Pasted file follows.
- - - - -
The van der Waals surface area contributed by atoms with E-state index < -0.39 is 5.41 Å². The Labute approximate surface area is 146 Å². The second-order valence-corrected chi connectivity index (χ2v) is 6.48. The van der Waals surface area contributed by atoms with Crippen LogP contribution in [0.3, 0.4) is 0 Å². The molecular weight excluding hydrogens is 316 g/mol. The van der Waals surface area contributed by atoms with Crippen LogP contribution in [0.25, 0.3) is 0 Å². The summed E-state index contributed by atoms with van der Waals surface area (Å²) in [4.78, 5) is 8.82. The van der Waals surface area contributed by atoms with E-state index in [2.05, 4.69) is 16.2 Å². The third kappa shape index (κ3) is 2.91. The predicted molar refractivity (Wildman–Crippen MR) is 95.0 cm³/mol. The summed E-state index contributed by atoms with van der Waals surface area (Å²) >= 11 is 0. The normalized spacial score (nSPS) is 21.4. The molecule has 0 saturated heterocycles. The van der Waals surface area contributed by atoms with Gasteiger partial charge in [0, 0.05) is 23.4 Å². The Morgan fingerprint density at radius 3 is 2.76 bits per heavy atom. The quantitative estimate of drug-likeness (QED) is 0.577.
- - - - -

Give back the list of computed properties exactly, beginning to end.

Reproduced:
The van der Waals surface area contributed by atoms with E-state index < -0.39 is 5.41 Å². The Labute approximate surface area is 146 Å². The second-order valence-corrected chi connectivity index (χ2v) is 6.48. The van der Waals surface area contributed by atoms with Crippen LogP contribution in [0.3, 0.4) is 0 Å². The molecular weight excluding hydrogens is 316 g/mol. The van der Waals surface area contributed by atoms with Crippen LogP contribution in [0.25, 0.3) is 0 Å². The summed E-state index contributed by atoms with van der Waals surface area (Å²) in [4.78, 5) is 8.82. The van der Waals surface area contributed by atoms with E-state index in [2.05, 4.69) is 16.2 Å². The third kappa shape index (κ3) is 2.91. The predicted molar refractivity (Wildman–Crippen MR) is 95.0 cm³/mol. The summed E-state index contributed by atoms with van der Waals surface area (Å²) >= 11 is 0. The normalized spacial score (nSPS) is 21.4. The molecule has 0 saturated heterocycles. The van der Waals surface area contributed by atoms with Gasteiger partial charge in [0, 0.05) is 23.4 Å². The Morgan fingerprint density at radius 3 is 2.76 bits per heavy atom. The quantitative estimate of drug-likeness (QED) is 0.577.